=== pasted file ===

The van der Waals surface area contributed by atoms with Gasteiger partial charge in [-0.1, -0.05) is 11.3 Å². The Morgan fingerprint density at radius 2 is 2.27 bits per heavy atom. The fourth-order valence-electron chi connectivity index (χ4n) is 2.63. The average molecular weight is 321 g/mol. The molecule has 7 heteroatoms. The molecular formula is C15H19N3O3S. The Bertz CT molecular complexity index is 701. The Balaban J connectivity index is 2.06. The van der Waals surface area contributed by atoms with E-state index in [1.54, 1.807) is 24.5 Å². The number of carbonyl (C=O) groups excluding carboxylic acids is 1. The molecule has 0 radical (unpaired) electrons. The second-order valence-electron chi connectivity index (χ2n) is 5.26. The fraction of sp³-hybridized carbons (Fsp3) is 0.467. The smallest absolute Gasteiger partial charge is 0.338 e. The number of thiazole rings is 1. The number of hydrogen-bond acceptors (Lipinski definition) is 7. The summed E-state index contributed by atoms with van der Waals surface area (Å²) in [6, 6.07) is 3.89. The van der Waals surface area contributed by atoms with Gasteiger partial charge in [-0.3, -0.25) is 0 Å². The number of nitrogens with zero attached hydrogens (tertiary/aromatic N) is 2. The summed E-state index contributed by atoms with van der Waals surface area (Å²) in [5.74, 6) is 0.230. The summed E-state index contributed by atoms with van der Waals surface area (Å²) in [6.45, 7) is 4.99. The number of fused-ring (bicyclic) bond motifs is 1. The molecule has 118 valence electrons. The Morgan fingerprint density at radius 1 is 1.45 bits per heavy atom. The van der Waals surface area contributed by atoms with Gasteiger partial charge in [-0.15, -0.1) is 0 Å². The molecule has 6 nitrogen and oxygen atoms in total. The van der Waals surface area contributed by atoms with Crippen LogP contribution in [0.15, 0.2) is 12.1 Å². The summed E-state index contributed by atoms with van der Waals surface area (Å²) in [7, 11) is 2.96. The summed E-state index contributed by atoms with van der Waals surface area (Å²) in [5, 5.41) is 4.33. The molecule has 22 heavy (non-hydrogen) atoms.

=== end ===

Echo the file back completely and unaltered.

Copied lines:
The van der Waals surface area contributed by atoms with Gasteiger partial charge in [-0.1, -0.05) is 11.3 Å². The Morgan fingerprint density at radius 2 is 2.27 bits per heavy atom. The fourth-order valence-electron chi connectivity index (χ4n) is 2.63. The average molecular weight is 321 g/mol. The molecule has 7 heteroatoms. The molecular formula is C15H19N3O3S. The Bertz CT molecular complexity index is 701. The Balaban J connectivity index is 2.06. The van der Waals surface area contributed by atoms with E-state index in [1.54, 1.807) is 24.5 Å². The number of carbonyl (C=O) groups excluding carboxylic acids is 1. The molecule has 0 radical (unpaired) electrons. The second-order valence-electron chi connectivity index (χ2n) is 5.26. The fraction of sp³-hybridized carbons (Fsp3) is 0.467. The smallest absolute Gasteiger partial charge is 0.338 e. The number of thiazole rings is 1. The number of hydrogen-bond acceptors (Lipinski definition) is 7. The summed E-state index contributed by atoms with van der Waals surface area (Å²) in [6, 6.07) is 3.89. The van der Waals surface area contributed by atoms with Gasteiger partial charge in [-0.3, -0.25) is 0 Å². The number of nitrogens with zero attached hydrogens (tertiary/aromatic N) is 2. The summed E-state index contributed by atoms with van der Waals surface area (Å²) in [5.74, 6) is 0.230. The summed E-state index contributed by atoms with van der Waals surface area (Å²) in [6.45, 7) is 4.99. The number of fused-ring (bicyclic) bond motifs is 1. The molecule has 118 valence electrons. The Morgan fingerprint density at radius 1 is 1.45 bits per heavy atom. The van der Waals surface area contributed by atoms with Gasteiger partial charge in [-0.15, -0.1) is 0 Å². The molecule has 6 nitrogen and oxygen atoms in total. The van der Waals surface area contributed by atoms with Crippen LogP contribution in [0.15, 0.2) is 12.1 Å². The summed E-state index contributed by atoms with van der Waals surface area (Å²) in [7, 11) is 2.96. The summed E-state index contributed by atoms with van der Waals surface area (Å²) in [5, 5.41) is 4.33. The molecule has 22 heavy (non-hydrogen) atoms.